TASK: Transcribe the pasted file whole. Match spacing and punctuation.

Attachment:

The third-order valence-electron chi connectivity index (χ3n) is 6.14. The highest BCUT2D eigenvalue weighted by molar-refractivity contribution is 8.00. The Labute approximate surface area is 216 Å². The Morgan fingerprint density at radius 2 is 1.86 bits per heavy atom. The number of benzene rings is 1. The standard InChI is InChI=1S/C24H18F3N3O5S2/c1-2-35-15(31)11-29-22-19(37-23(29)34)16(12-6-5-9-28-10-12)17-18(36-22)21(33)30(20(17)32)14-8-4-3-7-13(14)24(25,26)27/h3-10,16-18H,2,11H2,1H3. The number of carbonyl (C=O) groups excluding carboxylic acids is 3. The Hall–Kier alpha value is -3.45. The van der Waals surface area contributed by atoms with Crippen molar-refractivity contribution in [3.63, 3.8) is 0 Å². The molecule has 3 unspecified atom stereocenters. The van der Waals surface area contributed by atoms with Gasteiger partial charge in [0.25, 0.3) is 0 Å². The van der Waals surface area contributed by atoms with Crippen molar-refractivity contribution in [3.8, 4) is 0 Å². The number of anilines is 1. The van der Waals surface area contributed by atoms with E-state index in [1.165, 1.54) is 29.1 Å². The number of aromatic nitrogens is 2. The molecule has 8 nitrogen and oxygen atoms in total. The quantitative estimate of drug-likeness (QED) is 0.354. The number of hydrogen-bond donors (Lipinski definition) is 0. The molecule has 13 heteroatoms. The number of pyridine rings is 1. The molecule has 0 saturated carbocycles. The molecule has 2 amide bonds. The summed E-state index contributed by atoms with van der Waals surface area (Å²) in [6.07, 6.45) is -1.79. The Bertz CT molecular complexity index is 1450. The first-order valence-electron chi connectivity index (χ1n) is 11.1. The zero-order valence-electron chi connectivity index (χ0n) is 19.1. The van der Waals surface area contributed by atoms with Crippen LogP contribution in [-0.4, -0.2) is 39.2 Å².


The third-order valence-electron chi connectivity index (χ3n) is 6.14. The highest BCUT2D eigenvalue weighted by molar-refractivity contribution is 8.00. The Labute approximate surface area is 216 Å². The Morgan fingerprint density at radius 2 is 1.86 bits per heavy atom. The number of benzene rings is 1. The standard InChI is InChI=1S/C24H18F3N3O5S2/c1-2-35-15(31)11-29-22-19(37-23(29)34)16(12-6-5-9-28-10-12)17-18(36-22)21(33)30(20(17)32)14-8-4-3-7-13(14)24(25,26)27/h3-10,16-18H,2,11H2,1H3. The number of carbonyl (C=O) groups excluding carboxylic acids is 3. The Hall–Kier alpha value is -3.45. The van der Waals surface area contributed by atoms with Crippen molar-refractivity contribution in [3.63, 3.8) is 0 Å². The molecule has 3 unspecified atom stereocenters. The van der Waals surface area contributed by atoms with Gasteiger partial charge in [0.25, 0.3) is 0 Å². The van der Waals surface area contributed by atoms with Crippen molar-refractivity contribution in [3.8, 4) is 0 Å². The number of anilines is 1. The van der Waals surface area contributed by atoms with E-state index in [1.165, 1.54) is 29.1 Å². The number of aromatic nitrogens is 2. The molecule has 8 nitrogen and oxygen atoms in total. The quantitative estimate of drug-likeness (QED) is 0.354. The number of hydrogen-bond donors (Lipinski definition) is 0. The molecule has 13 heteroatoms. The number of pyridine rings is 1. The molecule has 0 saturated carbocycles. The molecule has 2 amide bonds. The summed E-state index contributed by atoms with van der Waals surface area (Å²) in [6.07, 6.45) is -1.79. The Bertz CT molecular complexity index is 1450. The first-order valence-electron chi connectivity index (χ1n) is 11.1. The zero-order valence-electron chi connectivity index (χ0n) is 19.1. The van der Waals surface area contributed by atoms with Crippen LogP contribution in [-0.4, -0.2) is 39.2 Å².